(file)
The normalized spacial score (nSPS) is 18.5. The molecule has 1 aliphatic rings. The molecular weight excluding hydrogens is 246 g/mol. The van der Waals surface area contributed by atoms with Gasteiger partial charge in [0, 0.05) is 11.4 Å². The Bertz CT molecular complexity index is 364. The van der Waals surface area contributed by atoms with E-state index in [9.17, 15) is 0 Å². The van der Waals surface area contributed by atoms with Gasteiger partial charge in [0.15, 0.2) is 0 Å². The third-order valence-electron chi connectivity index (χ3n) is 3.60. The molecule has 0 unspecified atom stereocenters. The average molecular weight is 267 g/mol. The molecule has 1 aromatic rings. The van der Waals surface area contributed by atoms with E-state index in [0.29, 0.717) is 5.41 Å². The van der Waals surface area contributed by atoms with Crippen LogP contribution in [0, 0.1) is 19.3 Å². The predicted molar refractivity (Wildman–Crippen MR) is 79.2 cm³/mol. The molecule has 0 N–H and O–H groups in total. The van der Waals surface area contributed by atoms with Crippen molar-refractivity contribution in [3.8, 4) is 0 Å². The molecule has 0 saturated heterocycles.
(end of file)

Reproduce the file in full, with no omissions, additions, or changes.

The normalized spacial score (nSPS) is 18.5. The molecule has 1 aliphatic rings. The molecular weight excluding hydrogens is 246 g/mol. The van der Waals surface area contributed by atoms with Gasteiger partial charge in [0, 0.05) is 11.4 Å². The Bertz CT molecular complexity index is 364. The van der Waals surface area contributed by atoms with E-state index in [9.17, 15) is 0 Å². The van der Waals surface area contributed by atoms with Gasteiger partial charge in [0.15, 0.2) is 0 Å². The third-order valence-electron chi connectivity index (χ3n) is 3.60. The molecule has 0 unspecified atom stereocenters. The average molecular weight is 267 g/mol. The molecule has 1 aromatic rings. The van der Waals surface area contributed by atoms with E-state index in [0.29, 0.717) is 5.41 Å². The van der Waals surface area contributed by atoms with Crippen LogP contribution in [0, 0.1) is 19.3 Å². The predicted molar refractivity (Wildman–Crippen MR) is 79.2 cm³/mol. The molecule has 0 N–H and O–H groups in total. The van der Waals surface area contributed by atoms with Crippen molar-refractivity contribution in [3.8, 4) is 0 Å². The molecule has 0 saturated heterocycles.